In the early 1970s, under President Richard Nixon’s “Vietnamization” program, the war was being turned over to South Vietnam. Botkin’s film tells the little-known story of a few courageous American and Vietnamese Marines who fought valiantly to thwart the Communist invasion – nearly saving South Vietnam – during North Vietnam’s all-out attack on South Vietnam from the DMZ known as the 1972 Easter Offensive.
In a true-life story, the film shows how, when the unrelenting North Vietnamese Army of 20,000 soldiers and 200 tanks reached the bridge at Dong Ha, their offensive was stopped in its tracks by a small force of just over 700 Vietnamese Marines and U.S. military advisers.
Even though the South Vietnamese Marines had nearly won on the battlefield, they would suffer terribly, starving and spending long years at hard labor after the war as part of the communists’ re-education process.
The film follows Vietnamese Marine Maj. Le Ba Binh, the main character played by Joseph Hieu, during his time at the communist camp in Nam Ha in 1979.
“We start with him in a re-education camp and having all these flashbacks,” Botkin explained. “During the flashbacks, we go to Vietnam, post-World War II, with him as a boy. We go to all the American people and Vietnamese people who were interviewed and appropriately tell the story through Binh’s life experience.”
Binh, a man with few equals in the war-fighting profession, served 13 years in heavy combat and another 11 years in prison camps. Despite numerous battle wounds and lost comrades, he showed unwavering courage in the face of extreme hardship. He was wounded nine times and awarded the American Silver Star.
“When the Americans went to Vietnam, they typically would go for 12 or 13 months,” Botkin explained. “But Binh was there for the whole thing. It’s through him that we tell the story, hoping to make the Americans see that their sacrifice was justified.”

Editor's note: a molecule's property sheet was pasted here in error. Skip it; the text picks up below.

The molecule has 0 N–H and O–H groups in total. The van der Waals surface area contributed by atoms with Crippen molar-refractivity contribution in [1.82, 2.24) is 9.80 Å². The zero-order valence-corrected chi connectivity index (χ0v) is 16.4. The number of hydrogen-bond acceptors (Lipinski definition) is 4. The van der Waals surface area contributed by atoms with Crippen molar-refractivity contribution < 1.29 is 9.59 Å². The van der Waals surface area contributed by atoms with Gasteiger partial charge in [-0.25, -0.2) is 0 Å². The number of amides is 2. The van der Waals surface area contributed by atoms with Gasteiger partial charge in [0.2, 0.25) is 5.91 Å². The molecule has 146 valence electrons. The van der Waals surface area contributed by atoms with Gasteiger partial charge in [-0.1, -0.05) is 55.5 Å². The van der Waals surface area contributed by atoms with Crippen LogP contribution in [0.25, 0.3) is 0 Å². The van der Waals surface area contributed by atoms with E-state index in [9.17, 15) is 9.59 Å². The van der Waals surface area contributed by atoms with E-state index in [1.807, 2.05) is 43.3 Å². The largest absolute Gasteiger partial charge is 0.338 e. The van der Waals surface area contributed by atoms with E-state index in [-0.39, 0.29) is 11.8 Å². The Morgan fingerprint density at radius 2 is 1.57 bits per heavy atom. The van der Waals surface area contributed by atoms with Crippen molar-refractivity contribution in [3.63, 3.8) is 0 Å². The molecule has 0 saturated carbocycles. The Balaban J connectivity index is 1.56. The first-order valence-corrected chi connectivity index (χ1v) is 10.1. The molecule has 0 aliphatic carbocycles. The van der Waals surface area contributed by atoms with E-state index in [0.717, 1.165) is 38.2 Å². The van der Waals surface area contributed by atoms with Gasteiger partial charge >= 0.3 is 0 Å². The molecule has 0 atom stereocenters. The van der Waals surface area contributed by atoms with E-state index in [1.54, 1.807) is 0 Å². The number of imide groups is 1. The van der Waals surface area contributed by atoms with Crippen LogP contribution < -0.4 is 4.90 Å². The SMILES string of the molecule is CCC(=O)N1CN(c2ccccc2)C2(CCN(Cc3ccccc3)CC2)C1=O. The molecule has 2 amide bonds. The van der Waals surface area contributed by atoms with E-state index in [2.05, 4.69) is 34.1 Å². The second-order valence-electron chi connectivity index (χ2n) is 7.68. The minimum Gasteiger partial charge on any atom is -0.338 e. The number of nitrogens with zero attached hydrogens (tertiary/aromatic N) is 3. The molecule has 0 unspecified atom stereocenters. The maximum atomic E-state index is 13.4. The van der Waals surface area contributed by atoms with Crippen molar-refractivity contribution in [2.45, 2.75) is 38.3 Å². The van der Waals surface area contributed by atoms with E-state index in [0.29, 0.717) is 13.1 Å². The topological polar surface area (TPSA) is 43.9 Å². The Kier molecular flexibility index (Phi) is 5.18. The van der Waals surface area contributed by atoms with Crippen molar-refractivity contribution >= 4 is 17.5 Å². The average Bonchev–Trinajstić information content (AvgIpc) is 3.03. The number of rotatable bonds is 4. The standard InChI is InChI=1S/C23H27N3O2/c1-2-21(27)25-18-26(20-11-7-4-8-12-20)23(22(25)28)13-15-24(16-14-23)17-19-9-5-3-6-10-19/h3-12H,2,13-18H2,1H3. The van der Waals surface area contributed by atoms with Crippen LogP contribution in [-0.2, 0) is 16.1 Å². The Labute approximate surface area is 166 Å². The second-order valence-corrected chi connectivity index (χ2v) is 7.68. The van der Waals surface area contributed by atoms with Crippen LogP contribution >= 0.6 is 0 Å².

As the war ended, millions of displaced Vietnamese citizens fled the communist invasion. Hopeless citizens faced imprisonment and execution. On the morning of April 30, 1975, the Vietnamese Marine Corps ceased to exist after 21 years of combat.
The film cast includes many Vietnamese refugees.
“For them, telling the story has become more than just a job. It really is something they passionately believe in,” Botkin said. “All of these people are strongly anti-communist. They’re passionate, because they’ve suffered at the hands of communists. Their families have been killed or brutally tortured. They risked a lot and paid a heavy price for their freedom. I have nothing but respect for them.”
As for the U.S. mission in Vietnam, Botkin said the effort bought time for the rest of developing Asia to grow free of communist influence.
“When we went ashore in 1965, there were active communist insurgencies in the Philippines, in Malaysia, in Indonesia, Thailand,” he said. “The American effort – for all its flaws that people point out – stalled the communist expansion and allowed those economies time to grow. I just don’t think there’s any question that our effort was the right one.”
As for America’s reputation today, Botkin said, “We’re fighting a battle for our nation’s soul. People think America is a bad country. But America is the light of the world. We’re the good guys.
“We were the good guys in World War II. We were the good guys in the Korean War. And believe it or not, we were the good guys in Vietnam.”